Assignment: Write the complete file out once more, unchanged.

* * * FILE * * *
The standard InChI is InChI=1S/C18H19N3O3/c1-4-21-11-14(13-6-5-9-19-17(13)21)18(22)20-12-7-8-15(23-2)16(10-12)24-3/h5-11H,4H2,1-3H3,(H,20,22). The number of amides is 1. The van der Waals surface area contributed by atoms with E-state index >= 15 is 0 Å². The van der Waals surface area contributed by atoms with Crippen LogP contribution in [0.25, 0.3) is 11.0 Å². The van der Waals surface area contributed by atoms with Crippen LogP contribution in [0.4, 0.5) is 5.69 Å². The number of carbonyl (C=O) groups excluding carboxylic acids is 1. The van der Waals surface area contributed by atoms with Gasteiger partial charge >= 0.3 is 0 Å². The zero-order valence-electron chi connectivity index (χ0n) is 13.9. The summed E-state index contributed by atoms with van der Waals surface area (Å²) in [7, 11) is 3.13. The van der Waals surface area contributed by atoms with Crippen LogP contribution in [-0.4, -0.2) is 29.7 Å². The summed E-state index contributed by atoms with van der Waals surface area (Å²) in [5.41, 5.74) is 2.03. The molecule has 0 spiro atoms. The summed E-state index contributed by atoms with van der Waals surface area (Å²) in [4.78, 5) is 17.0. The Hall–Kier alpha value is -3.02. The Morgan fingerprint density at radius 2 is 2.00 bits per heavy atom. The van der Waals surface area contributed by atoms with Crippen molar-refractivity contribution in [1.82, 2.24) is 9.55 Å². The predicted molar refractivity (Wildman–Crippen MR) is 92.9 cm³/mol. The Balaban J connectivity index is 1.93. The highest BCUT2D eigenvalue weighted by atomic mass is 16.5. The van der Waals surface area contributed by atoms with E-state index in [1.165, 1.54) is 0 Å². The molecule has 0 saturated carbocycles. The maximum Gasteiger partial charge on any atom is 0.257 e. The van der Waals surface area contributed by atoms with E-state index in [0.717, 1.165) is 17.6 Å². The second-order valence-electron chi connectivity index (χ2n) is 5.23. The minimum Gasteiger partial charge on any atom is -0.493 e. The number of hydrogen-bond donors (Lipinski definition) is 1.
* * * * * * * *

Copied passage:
The standard InChI is InChI=1S/C18H19N3O3/c1-4-21-11-14(13-6-5-9-19-17(13)21)18(22)20-12-7-8-15(23-2)16(10-12)24-3/h5-11H,4H2,1-3H3,(H,20,22). The number of amides is 1. The van der Waals surface area contributed by atoms with E-state index >= 15 is 0 Å². The van der Waals surface area contributed by atoms with Crippen LogP contribution in [0.25, 0.3) is 11.0 Å². The van der Waals surface area contributed by atoms with Crippen LogP contribution in [0.4, 0.5) is 5.69 Å². The number of carbonyl (C=O) groups excluding carboxylic acids is 1. The van der Waals surface area contributed by atoms with Gasteiger partial charge >= 0.3 is 0 Å². The zero-order valence-electron chi connectivity index (χ0n) is 13.9. The summed E-state index contributed by atoms with van der Waals surface area (Å²) in [7, 11) is 3.13. The van der Waals surface area contributed by atoms with Crippen LogP contribution in [-0.4, -0.2) is 29.7 Å². The summed E-state index contributed by atoms with van der Waals surface area (Å²) in [5.41, 5.74) is 2.03. The molecule has 0 spiro atoms. The summed E-state index contributed by atoms with van der Waals surface area (Å²) in [4.78, 5) is 17.0. The Hall–Kier alpha value is -3.02. The Morgan fingerprint density at radius 2 is 2.00 bits per heavy atom. The van der Waals surface area contributed by atoms with Crippen molar-refractivity contribution in [1.82, 2.24) is 9.55 Å². The predicted molar refractivity (Wildman–Crippen MR) is 92.9 cm³/mol. The Balaban J connectivity index is 1.93. The highest BCUT2D eigenvalue weighted by atomic mass is 16.5. The van der Waals surface area contributed by atoms with E-state index in [1.165, 1.54) is 0 Å². The molecule has 0 saturated carbocycles. The maximum Gasteiger partial charge on any atom is 0.257 e. The van der Waals surface area contributed by atoms with E-state index in [0.717, 1.165) is 17.6 Å². The second-order valence-electron chi connectivity index (χ2n) is 5.23. The minimum Gasteiger partial charge on any atom is -0.493 e. The number of hydrogen-bond donors (Lipinski definition) is 1.